Estimating the total cost of implementing a new ERP solution requires careful assessment of an array of variables including the number of users, functionality and customizations, deployment, hardware, implementation services, upgrades, training, and ongoing support. The unique requirements of your organization will determine the cost of your implementation project. Understanding the many factors that influence this price will help you to calculate the true cost and ROI of ERP implementation, set a realistic budget, and better evaluate estimates.
In purchasing an ERP system, vendor-buyer negotiations could take a long time, depending on business size and needs. Here, we discuss the factors that influence the final pricing of an ERP software.
The number of people that will use the system and tool requirements are usually dictated by business size. Fewer user licenses are needed for small to medium-size businesses who also typically do not need high-end, superfluous tools that come with enterprise-grade ERP solutions. Customization is known to increase the price of an ERP tool, specifically for those who have specialized processes.
An equally important factor to consider is the cost of implementing an ERP system. Implementation includes processes like project planning and organization, installation, training and system configuration, among others. Depending on your vendor or customization needs, implementation costs may vary. However, these may be reduced if you opt to use some of your IT people to help in the implementation process.
This is specifically for those who are planning to invest in an on-premise ERP solution, which requires regular maintenance. These costs include networking fees, IT personnel expenses and additional hardware.
Any business using an ERP system for the first time should have their staff trained in using a system and such may take time with learning curve and all. Training costs do not simply involve one-time payments, more often than not, continuing training is required to ensure proper use of a system. However, many vendors offer training resources for free to help users improve their ERP skills.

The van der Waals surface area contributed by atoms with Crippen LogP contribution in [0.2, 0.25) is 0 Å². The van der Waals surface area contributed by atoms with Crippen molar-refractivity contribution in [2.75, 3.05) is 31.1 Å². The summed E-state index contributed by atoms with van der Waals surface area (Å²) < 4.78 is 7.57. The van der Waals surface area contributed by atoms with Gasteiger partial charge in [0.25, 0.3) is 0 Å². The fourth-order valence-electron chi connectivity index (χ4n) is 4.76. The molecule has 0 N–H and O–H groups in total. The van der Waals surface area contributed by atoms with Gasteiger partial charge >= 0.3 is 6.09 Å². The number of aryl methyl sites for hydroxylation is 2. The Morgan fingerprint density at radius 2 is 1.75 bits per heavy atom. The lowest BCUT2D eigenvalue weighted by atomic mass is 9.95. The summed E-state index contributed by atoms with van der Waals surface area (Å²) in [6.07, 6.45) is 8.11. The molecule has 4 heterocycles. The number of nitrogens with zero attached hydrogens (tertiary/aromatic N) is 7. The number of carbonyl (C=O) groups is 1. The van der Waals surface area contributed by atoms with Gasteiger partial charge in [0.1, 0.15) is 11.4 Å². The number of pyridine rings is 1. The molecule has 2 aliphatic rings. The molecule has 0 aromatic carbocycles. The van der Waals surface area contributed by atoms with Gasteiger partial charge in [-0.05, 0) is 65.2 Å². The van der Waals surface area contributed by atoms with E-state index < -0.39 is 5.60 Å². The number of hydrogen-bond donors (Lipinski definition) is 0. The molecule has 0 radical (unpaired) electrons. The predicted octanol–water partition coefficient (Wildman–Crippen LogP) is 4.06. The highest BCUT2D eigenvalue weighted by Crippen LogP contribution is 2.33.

Many ERP vendors integrate software from other companies to boost functionality or add value to their ERP systems. For example, ERP vendors offer third-party software add-ins which allow users to create customized documentation and reports, generate barcode labels and perform custom data extractions.
Because third-party products are usually designed by a specific vertical market, their functionality is often first-rate. You can expect third-party software licensing to be about 10-15% of the overall software costs.
Unless you’re considering purchasing a cloud-based ERP solution, most systems will require ongoing maintenance.
Maintenance with on-premise ERP software is extremely important. You need your product working properly and constantly up-to-date. Costs associated with ongoing maintenance include any additional hardware needed, network fees, IT labor costs, and any other departmental costs to ensure your enterprise solution is in perfect shape.
When you talk about enterprise resource planning and overall cost, you must talk about training.
Utilizing ERP software can be a learning curve, especially for those who are unfamiliar with utilizing an enterprise solution, or those who aren’t as technologically-savvy as others. There are initial costs associated with training your employees on in-depth tactics and ways in which to use the system. There’s also costs associated with continuing training, specifically on-site training when needed.
All of the above given factors are taken into consideration when devising Odoo pricing. If you want to know more or want to talk to one of our Odoo experts do call us on +1 713 701 5957 or drop in an email at email@example.com